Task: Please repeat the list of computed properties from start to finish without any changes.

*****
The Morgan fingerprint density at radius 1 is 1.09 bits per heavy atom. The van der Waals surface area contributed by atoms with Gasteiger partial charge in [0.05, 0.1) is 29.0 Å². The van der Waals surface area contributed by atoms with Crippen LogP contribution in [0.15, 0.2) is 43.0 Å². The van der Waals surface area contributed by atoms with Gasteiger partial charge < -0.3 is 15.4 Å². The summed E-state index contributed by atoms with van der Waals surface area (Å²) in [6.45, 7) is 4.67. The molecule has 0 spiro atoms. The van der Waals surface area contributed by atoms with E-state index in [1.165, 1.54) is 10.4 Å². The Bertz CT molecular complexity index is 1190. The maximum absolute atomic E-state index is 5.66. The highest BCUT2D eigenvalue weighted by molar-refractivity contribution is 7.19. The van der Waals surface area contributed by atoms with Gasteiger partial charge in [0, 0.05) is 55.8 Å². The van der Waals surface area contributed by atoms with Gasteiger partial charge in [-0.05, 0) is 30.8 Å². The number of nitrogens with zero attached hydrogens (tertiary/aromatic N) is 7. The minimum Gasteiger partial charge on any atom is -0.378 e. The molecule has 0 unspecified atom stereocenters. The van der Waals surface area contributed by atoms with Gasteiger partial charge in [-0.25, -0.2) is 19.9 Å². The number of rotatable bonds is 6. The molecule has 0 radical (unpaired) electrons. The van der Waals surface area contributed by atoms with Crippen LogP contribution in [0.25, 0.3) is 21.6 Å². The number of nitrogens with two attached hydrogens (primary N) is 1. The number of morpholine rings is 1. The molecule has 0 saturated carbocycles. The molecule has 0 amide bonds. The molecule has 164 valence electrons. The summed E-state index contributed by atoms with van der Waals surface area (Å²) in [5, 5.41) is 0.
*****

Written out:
The Morgan fingerprint density at radius 1 is 1.09 bits per heavy atom. The van der Waals surface area contributed by atoms with Gasteiger partial charge in [0.05, 0.1) is 29.0 Å². The van der Waals surface area contributed by atoms with Crippen LogP contribution in [0.15, 0.2) is 43.0 Å². The van der Waals surface area contributed by atoms with Gasteiger partial charge < -0.3 is 15.4 Å². The summed E-state index contributed by atoms with van der Waals surface area (Å²) in [6.45, 7) is 4.67. The molecule has 0 spiro atoms. The van der Waals surface area contributed by atoms with E-state index in [1.165, 1.54) is 10.4 Å². The Bertz CT molecular complexity index is 1190. The maximum absolute atomic E-state index is 5.66. The highest BCUT2D eigenvalue weighted by molar-refractivity contribution is 7.19. The van der Waals surface area contributed by atoms with Gasteiger partial charge in [0, 0.05) is 55.8 Å². The van der Waals surface area contributed by atoms with Gasteiger partial charge in [-0.05, 0) is 30.8 Å². The number of nitrogens with zero attached hydrogens (tertiary/aromatic N) is 7. The minimum Gasteiger partial charge on any atom is -0.378 e. The molecule has 0 unspecified atom stereocenters. The van der Waals surface area contributed by atoms with Gasteiger partial charge in [-0.25, -0.2) is 19.9 Å². The number of rotatable bonds is 6. The molecule has 0 radical (unpaired) electrons. The van der Waals surface area contributed by atoms with Crippen LogP contribution in [0.25, 0.3) is 21.6 Å². The number of nitrogens with two attached hydrogens (primary N) is 1. The number of morpholine rings is 1. The molecule has 0 saturated carbocycles. The molecule has 0 amide bonds. The molecule has 164 valence electrons. The summed E-state index contributed by atoms with van der Waals surface area (Å²) in [5, 5.41) is 0.